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Saturday, April 14, 2018

Rare Earth - Get Ready

Like the song that 60s-70s rock and roll band Rare Earth played, Get Ready.

Japan has confirmed it has discovered a cache of rare earth metals soooooooo massive in its deposits, that it can supply the world on a “semi-infinite basis”.

So take that, China.

I didn’t use exclamation marks, because while exciting for Japan, it’s not that exciting for me… unless I’m getting a cut of the profits… and I’m not.

China, until this discovery, was pretty much the only supplier of rare earths and thus could set whatever damn price they liked… but now there’s competition… which also means consumers can choose to purchase from whichever entity they wish.

Found in waters near the out-of-the-way island of the Pacific Ocean, called Minami-Tori-shima (南鳥島, Southern Bird Island, aka Marcus Island), the seabed deposit located about 6,000 meters below sea level comprises some 965-square miles which should give out some 16 million tons of rare earth oxides.

Six thousand meters below sea level? How did they find it, and how do they get it out? No article I saw could answer those questions.

I suppose you dive into the water, grab a breath and swim down, smack it gently with a pick ax and go back up for air, breathe, go back down and try and find that piece of ore and come back up again. Rinse and repeat.

Obviously not.

I suppose you could simply put down a tube to suck the seabed mud up and run it through a hydrocyclone separator… or at least that is what I would do. But what do I know? I’m not a hydro geologist, but I do play one in this blog.
 Okay… so I suppose you all want me to explain just what the hell rare earths encompass?

Rare earths are any group of 17 chemically similar metallic elements: cerium (Ce); dysprosium (Dy); erbium (Er); europium (Eu); gadolinium (Gd); holmium (Ho); lanthanum (La); lutetium (Lu); neodymium (Nd); praseodymium(Pr); promethium (Pm); samarium; (Sm); scandium (Sc); erbium (Tb); thulium (Tm); ytterbium (Yb), and; yttrium (Y).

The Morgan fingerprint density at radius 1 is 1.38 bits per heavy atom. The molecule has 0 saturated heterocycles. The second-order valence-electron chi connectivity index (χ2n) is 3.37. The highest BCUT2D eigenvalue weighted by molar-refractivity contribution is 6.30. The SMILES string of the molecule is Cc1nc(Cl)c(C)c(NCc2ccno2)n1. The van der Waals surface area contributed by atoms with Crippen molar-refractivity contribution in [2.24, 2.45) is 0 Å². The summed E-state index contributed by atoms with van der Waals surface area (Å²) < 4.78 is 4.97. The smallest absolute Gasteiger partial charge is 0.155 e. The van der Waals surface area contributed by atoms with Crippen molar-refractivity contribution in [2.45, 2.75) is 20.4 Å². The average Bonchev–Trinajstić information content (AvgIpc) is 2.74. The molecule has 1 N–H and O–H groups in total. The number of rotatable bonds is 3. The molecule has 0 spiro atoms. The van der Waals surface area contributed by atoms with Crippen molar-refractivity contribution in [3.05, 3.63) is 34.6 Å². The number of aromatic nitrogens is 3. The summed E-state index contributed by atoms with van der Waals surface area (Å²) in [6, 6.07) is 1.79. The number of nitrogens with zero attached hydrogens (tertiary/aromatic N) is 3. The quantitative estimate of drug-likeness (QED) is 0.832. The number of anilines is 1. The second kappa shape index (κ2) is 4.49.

All, but scandium and yttrium are part of the lanthanides series.

Clockwise, from top center (the black pile), are piles of praseodymium, cerium, lanthanum, neodymium, samarium, and gadolinium—rare earth oxides that used as tracers to determine which parts of a drainage basin are eroding. Image via Wikipedia, by Peggy Greb, U.S. Department of Agriculture -
Apparently these elements are not stupidly rare, but when they are found, they are found together, and are very difficult to separate from one another.

Actually, promethium, which is radioactive, is kindda rare.

But while I have stared that they aren’t all that rare, rare earths are usually not found in concentrated enough amounts to be economically exploitable.

Okay… so what the heck do we need rare earths for?

We don’t… not unless you are into high-tech gadgetry, as they are utilized within the manufacture of phones, batteries and electric cars. 


Andrew Joseph
PS: I have always liked the music of Rare Earth. I love it when a drummer sings at the same time he plays, because it shows such a stupidly high level of coordination that I could never achieve. I can recall playing the accordion and never even being able to say “hello” at the same time. The same held true for the clarinet and saxophone… but that was because of other issues relative to the fact that they were woodwind instruments. I firmly believe that the band Rare Earth is one of those under-appreciated bands… their other big hit was, I Just want to Celebrate (another day of living).
PPS: Image at top of article via Wikipedia: CMSGT Don Sutherland -

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